The Commentary on the Epitome of Ibn al-Nafis


Sharḥ Mūjiz ibn al-Nafīs (The commentary on the epitome of Ibn al-Nafis), also known as al-Mughnī (The sufficient), written by Sadid al-Din ibn Mas'ud Kazaruni (died 1357), is a well-known medical text of the 14th century. It is, as well, a wonderful illustration of the commentary tradition in the Islamic world: Sharḥ Mūjiz ibn al-Nafīs consists of Sadid al-Din’s commentary on al-Mūjiz by Ibn al-Nafis (circa 1210–88). Al-Mūjiz, in turn, was the epitome or abstract written by Ibn al-Nafis on his own commentary of al-Qānūn fī al-ṭibb (The canon of medicine) by Ibn Sina (980–1037, known in the West as Avicenna)Ibn al-Nafis’s work consists of four sections entitled fann (art). The first fann contains the principles of the theory and practice of medicine. The second fann is a study of materia medica and foods followed by a treatise on compound drugs. The third fann deals with diseases specific to each organ, as well as their causes, symptoms, and treatments. The last fann is on symptoms that are not specific to certain organs, such as fevers, and swellings. The present manuscript contains only Sadid al-Din’s commentary on Fann 3 and Fann 4 of Ibn al-Nafis’s work. Sadid al-Din concludes his work by listing some of the authors whose works he consulted as reference. They include Hippocrates, Galen, Hunayn ibn Ishaq al-ʻIbadi, Muhammad ibn Zakariya Razi (known in the West as Rhazes or Rasis), and Ibn Sina. The author also singles out Qutb al- Shirazi’s commentary on al-Qānūn, called al-Tuḥfa al-Sa‘dīya (The Saʻdīya offering), as having served as a major source for his commentary. That Shirazi’s name appears in the present manuscript as “al-Razi al-Shirazi” is clearly an error. Indeed, Shirazi is referred to as Kazaruni by some biographers (likely in reference to the birthplace of his father); thus in some accounts he shares this appellation with Sadid al-Din. The manuscript was completed on the 21st day of Rabi al-Thani, 1065 AH (February 28, 1655). It is written in a beautiful naskh script in black and red ink.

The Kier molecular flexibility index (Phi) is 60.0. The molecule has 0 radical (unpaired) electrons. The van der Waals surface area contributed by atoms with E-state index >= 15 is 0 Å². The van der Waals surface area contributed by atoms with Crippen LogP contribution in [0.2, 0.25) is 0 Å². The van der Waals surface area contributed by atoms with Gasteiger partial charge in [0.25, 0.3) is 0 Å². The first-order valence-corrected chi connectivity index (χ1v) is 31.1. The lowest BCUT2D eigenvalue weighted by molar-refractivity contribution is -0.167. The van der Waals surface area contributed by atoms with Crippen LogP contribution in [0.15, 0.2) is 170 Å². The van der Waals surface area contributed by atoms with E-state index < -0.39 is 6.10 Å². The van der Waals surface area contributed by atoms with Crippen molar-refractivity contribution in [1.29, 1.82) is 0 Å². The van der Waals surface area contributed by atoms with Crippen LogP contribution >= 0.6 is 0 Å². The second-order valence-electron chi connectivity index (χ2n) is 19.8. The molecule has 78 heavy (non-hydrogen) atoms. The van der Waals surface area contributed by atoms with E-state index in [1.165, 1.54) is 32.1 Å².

Last updated: November 27, 2015